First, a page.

. "America's Sweethearts"

A well-written, well-acted sendup of Hollywood marriages and dealmaking amid the demands of the all-important publicity machine. Co-writer/actor Billy Crystal and director Joe Roth (former studio head of 20th Century Fox and Disney) put together a well structured comedy and fine comedic cast in this wry observation about the relationship between what you say and what you feel in the survival competition that is the world of movie-making.

Gwen Harrison and Eddie Thomas (Catherine Zeta-Jones and John Cusack) are that hugely successful Hollywood couple that America adores and supports with boxoffice revenues. Trouble is, since Eddie found out that she was "seeing" Hector (Hank Azaria), a hot, fiery Spanish actor, and after he tries to wipe them out by driving his motorcycle into them while they're enjoying a meal together, the couple has been separated.

Very separated. Eddie, in fact, has been in a new-age sanitarium run by a Guru (Alan Arkin) and has learned to chant about how grateful he is for the sun, the flowers, the air he breathes. Gwen has been carrying on with her life with her new boyfriend and doted on by her sister Kiki (Julia Roberts) whom she treats as a virtual slave. Kiki, who was once an overweight blob of a girl has slimmed down to match the attractions of her sister.

Well... the movie star couple made a film which is about to be released and due for exposure to the press. The only problem is that it was made by the semi-mad auteur, Hal Weidmann (Christopher Walken) who won't deliver his film to the studio until the press junket where it'll be seen for the first time.

Studio boss Dave Kingman is livid with rage over this, especially as he can't depend on Eddie and Gwen to support the film with their presences since they aren't ever getting together again. There's nothing to do but to rehire Lee Phillips (Billy Crystal), his ace publicist, whom he just fired in order to replace him with a young man. He realizes that no one on the planet can massage egos well enough to get the couple back long enough for the junket but this pro. Point: when you need the bast, experience counts.

Lee puts all his skills to work, playing intermediary between the warring parties, to pull it off and, in the accomplishment, allows Eddie to get a new look at his ex-wife's sister Kiki, who he now sees in an entirely new light.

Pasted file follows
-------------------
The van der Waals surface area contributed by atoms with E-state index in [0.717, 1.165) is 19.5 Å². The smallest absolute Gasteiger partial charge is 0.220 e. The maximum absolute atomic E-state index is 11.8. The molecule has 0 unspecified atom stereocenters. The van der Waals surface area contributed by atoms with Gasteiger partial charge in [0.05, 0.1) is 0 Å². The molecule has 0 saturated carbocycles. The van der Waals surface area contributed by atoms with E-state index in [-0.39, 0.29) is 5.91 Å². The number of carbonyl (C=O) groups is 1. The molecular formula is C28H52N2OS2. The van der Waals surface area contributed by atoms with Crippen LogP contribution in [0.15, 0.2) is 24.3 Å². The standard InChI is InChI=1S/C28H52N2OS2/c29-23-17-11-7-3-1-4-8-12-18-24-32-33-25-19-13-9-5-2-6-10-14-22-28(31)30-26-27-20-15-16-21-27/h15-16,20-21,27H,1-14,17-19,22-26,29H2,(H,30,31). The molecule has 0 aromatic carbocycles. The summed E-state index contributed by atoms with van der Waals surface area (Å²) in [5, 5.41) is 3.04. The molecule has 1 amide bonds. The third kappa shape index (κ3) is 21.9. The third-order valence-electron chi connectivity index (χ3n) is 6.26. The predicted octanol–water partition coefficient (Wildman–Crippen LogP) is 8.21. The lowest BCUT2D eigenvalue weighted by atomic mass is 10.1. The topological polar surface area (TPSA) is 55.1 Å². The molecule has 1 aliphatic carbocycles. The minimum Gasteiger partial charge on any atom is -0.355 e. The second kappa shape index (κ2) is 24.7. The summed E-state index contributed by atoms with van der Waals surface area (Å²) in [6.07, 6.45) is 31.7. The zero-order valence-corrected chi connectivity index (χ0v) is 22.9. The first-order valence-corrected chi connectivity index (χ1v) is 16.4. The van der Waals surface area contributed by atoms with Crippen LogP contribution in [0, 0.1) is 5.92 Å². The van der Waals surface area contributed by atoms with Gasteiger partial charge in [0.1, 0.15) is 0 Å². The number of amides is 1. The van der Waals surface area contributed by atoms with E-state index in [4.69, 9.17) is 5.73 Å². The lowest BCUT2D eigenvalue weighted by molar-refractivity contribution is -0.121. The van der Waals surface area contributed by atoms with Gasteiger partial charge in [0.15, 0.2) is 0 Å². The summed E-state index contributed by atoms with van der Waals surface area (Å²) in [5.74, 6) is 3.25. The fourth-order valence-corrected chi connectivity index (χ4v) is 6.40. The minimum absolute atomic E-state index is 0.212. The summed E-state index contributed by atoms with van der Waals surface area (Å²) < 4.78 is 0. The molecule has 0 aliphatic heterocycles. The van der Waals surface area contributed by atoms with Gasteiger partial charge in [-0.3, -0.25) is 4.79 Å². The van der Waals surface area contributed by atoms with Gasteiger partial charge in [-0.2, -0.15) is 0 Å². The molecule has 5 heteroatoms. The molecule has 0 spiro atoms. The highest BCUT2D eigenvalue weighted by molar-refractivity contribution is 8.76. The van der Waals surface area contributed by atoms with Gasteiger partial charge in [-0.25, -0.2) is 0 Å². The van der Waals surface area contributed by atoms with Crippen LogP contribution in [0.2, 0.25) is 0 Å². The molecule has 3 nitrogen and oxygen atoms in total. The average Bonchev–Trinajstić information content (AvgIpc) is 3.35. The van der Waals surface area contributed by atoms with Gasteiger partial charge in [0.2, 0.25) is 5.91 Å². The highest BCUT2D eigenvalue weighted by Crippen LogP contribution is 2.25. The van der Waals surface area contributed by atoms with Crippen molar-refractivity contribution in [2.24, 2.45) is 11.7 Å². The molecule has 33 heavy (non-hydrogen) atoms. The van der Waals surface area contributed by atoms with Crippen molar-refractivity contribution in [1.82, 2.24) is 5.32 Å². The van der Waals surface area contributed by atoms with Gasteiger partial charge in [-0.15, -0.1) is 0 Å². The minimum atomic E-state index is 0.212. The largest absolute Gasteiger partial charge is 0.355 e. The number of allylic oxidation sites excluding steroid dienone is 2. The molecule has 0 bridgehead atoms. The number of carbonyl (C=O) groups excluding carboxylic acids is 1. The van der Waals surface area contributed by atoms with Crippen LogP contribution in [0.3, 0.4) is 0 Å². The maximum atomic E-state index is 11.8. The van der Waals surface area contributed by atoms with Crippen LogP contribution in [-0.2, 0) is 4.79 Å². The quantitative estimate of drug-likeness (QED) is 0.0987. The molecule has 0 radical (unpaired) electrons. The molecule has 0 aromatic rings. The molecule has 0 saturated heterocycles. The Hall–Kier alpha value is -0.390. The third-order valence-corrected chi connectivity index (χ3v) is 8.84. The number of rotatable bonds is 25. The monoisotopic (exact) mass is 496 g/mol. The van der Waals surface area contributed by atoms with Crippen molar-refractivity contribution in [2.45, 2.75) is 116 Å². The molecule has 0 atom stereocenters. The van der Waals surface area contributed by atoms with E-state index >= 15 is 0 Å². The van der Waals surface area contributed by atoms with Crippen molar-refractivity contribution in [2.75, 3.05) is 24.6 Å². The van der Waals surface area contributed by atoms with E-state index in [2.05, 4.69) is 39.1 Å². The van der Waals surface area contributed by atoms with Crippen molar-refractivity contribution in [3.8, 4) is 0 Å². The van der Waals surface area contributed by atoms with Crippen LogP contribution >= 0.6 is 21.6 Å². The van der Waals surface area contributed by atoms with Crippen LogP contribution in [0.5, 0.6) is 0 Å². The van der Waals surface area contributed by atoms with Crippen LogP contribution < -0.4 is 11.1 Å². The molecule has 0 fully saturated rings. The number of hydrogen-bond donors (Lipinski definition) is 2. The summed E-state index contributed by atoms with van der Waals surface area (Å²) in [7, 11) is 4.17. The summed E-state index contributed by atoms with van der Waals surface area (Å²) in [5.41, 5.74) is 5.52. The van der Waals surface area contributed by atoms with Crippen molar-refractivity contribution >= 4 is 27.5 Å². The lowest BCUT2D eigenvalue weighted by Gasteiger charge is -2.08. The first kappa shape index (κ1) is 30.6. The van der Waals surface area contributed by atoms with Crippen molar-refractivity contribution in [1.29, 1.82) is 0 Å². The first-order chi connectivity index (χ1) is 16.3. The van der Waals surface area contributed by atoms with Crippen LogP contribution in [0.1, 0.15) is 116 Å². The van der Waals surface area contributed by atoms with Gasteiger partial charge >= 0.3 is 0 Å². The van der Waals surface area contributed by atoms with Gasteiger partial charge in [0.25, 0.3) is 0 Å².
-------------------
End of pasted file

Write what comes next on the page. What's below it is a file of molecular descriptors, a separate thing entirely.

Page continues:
As comedies go, this one is first rate. As you can glean from the above, there's something happening and someone's toes being stepped on every inch of the satiric way. The humor is non-stop, the ironies at Hollywood's expense the butt of most of it, and it works just fine in a neat 100 minutes.

Zeta-Jones is a classic beauty off the canvas of an 18th century oil painting but doesn't allow that to get in the way of good comedy timing and sensibilities. Likewise one of America's sweethearts in real life, Julia Roberts, does equally well in the part of a very underappreciated enabler for her dominating sister. The two combine nicely in sister roles.

Cusack is right on target as the aggrieved husband with his intentions completely out of focus; Hank Azaria over-effects a Spanish accent with a lisp and an ego to charm a snake; Tucci is his impeccable overwrought self; Walken's gifts of peculiarity are put to excellent (and thankfully limited ) use and Crystal is his usual master of the comedic moment. Just about all his one-liners pay off. Every part is cast well. Points about values and mores of Hollywood and journalists are made well and used as the basis for considerable hilarity. Bravos to all.

Estimated cost: $48,000,000. Projected U.S. boxoffice: $92,000,000.

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                                      ~~  Jules Brenner  

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